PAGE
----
5. Very interesting post! I'm a debut Bethany House author and my first book is coming out in Oct. The back of my ARC says that the first printing is 25,000. Now I'll be watching to see if we come close to selling near that number or not!

  6. I'm back because after tweeting with my friend Jody, I thought of another topic I'd love to hear more info on.

    How do publishing houses go about predicting how many copies they will sell of a particular book?

    I'd be very interested to know.

  7. I'm thankful to have my own patron of the arts: my hubby.

    As far as what I'd like to read on one of your posts: what is Abingdon especially looking for in fiction just now? What are some of the things that make-up the wow-factor in fiction in your opinion?

    And, please, continue with any of the inside looks at the publishing business.

  8. You've all offered great comments. Some of the bigger houses won't even sign a new author because they need a sales record on their other books.

    Some want every book to sell at least 10,000 minimum, but others set the bar at 20,000.

    That's why it's hard to break in unless you write Love Inspired or for Barbour or Abingdon. There are other smaller houses as well.

    And you've given me some great ideas for blogs! Pub boards are mysterious entities to anyone outside the publishing industry. I'll open the door and let you take a peek inside. I'll even tell you about the arguments. :) Yes, people on Pub Boards disagree.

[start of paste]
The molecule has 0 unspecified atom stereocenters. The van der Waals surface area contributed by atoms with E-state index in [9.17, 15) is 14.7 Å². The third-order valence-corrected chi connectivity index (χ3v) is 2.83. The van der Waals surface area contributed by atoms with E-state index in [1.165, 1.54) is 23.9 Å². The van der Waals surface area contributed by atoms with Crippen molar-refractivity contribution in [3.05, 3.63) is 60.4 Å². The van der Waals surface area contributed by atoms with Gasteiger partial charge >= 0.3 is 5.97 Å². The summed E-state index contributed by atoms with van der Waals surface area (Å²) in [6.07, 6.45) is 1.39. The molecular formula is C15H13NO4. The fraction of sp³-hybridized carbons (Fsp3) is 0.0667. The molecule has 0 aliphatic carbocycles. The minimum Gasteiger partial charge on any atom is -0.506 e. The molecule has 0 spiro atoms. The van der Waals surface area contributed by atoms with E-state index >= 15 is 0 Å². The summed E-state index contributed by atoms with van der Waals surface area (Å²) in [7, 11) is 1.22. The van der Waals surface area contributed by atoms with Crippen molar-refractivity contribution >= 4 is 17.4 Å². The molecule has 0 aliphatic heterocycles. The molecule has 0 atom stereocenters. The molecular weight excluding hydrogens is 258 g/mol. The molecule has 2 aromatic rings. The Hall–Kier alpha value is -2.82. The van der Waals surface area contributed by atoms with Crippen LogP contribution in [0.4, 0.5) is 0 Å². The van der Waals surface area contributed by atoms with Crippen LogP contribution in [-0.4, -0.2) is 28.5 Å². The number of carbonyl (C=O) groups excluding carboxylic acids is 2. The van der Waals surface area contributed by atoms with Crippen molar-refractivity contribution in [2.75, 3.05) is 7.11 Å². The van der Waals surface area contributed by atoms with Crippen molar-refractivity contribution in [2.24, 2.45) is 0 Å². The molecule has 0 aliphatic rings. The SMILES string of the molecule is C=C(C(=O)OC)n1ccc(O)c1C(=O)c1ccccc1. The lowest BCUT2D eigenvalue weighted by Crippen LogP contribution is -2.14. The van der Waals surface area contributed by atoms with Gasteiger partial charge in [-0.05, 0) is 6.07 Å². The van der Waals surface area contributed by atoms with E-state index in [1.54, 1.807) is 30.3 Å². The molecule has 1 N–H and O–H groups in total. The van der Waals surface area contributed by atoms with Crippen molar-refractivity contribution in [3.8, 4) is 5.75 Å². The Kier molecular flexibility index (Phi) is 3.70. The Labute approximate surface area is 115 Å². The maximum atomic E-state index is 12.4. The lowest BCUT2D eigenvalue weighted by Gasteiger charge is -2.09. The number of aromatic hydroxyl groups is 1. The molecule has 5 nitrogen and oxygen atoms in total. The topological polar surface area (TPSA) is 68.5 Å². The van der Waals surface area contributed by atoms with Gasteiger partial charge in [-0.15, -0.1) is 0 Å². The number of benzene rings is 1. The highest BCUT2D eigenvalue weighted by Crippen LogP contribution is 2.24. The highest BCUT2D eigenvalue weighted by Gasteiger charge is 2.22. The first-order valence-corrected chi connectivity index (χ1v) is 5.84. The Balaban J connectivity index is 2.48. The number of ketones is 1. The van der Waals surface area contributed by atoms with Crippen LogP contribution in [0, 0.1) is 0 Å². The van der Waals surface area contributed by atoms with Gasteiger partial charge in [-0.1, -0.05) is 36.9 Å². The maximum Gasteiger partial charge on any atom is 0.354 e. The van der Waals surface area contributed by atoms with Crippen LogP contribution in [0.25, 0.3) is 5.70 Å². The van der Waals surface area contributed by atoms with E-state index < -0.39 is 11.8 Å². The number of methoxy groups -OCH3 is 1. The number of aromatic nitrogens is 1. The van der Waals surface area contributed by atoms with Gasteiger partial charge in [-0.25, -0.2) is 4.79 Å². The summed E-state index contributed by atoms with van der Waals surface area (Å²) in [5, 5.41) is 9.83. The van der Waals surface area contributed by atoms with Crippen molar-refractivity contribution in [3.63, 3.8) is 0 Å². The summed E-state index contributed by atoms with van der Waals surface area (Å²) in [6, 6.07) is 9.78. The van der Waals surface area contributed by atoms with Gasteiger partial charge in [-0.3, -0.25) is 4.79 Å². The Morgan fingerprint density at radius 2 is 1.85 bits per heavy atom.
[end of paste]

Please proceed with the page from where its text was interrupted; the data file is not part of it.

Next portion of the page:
9. My husband teases I single-handedly keep the entire CBA in business! From these numbers, looks like I'll have to double my purchases...for a good cause, of course. Authors need me!!

    Love the blog posts, Barbara. Keep 'em coming.

  10. I won't name names, but I can give you the way Pub Boards work in most companies. It's not a trade secret, but authors are never told about how those boards work. It's useful info.

    And yes, Kellie, buy, buy, buy! LOL Back in the 1990s, there were about 5,000 Christian bookstores. Their numbers have shrunk to somewhere between 1,500 to 1,900 stores. I'll try to get the exact number from CBA. More on that later.

    I can also talk to you about first printings, Jody, but it may wait for another blog. I pray for your success and for the success of every reader!


  11. I am amazed at how many would be writers don't realize what they are up against in the industry. This is very informative and something I can use for my little writing group. Im not in it for the money, so I guess my expectations are fairly low. I have to continually leave my writing in God's hands.

  12. Exactly, Jan. If anyone enters Christian publishing only for money, then they should walk away and write for the ABA market. We all need to keep our ears attuned to God's still small voice and trust our writing and editing to Him.

  13. I'm a teacher. Apparently I don't do anything only for money.

  14. I'm a stay-at-home mom and writer. So ditto what Christa said!

    I haven't been around much to comment lately, but great posts, Barb. I've been reading them all!

  15. I'm an unpublished writer who stumbled on The Roving Editor a few weeks ago. I'm also about to graduate college and trying to figure out what that day job will be. On second thought, the stuff you wrote yesterday about the copy editor sounds intriguing.
    <>< Katie

  16. Christa, I know what you mean. My first "real" job was interning at a newspaper. Definitely not a big moneymaker. I've never been motivated by money. Maybe that's why I don't own Trump Tower. LOL

    And Jen, I just heard today why you've been so quiet. Hope you're feeling better. We'll talk, girlfriend. :)

    Katie, depending on where you live, see if you can get an entry level job at a newspaper, magazine, or any kind of publisher. Newspapers are excellent places to pick up proofreading, copyediting, and writing skills.

  17. Ah those dreams of writing full time, sitting in my cabin, writing away. But then there's reality--which I'm not very fond of, but very firmly planted in nevertheless. *-) But just in case it ever does happen, I do have the plans for my cabin and grounds all picked out. 8-)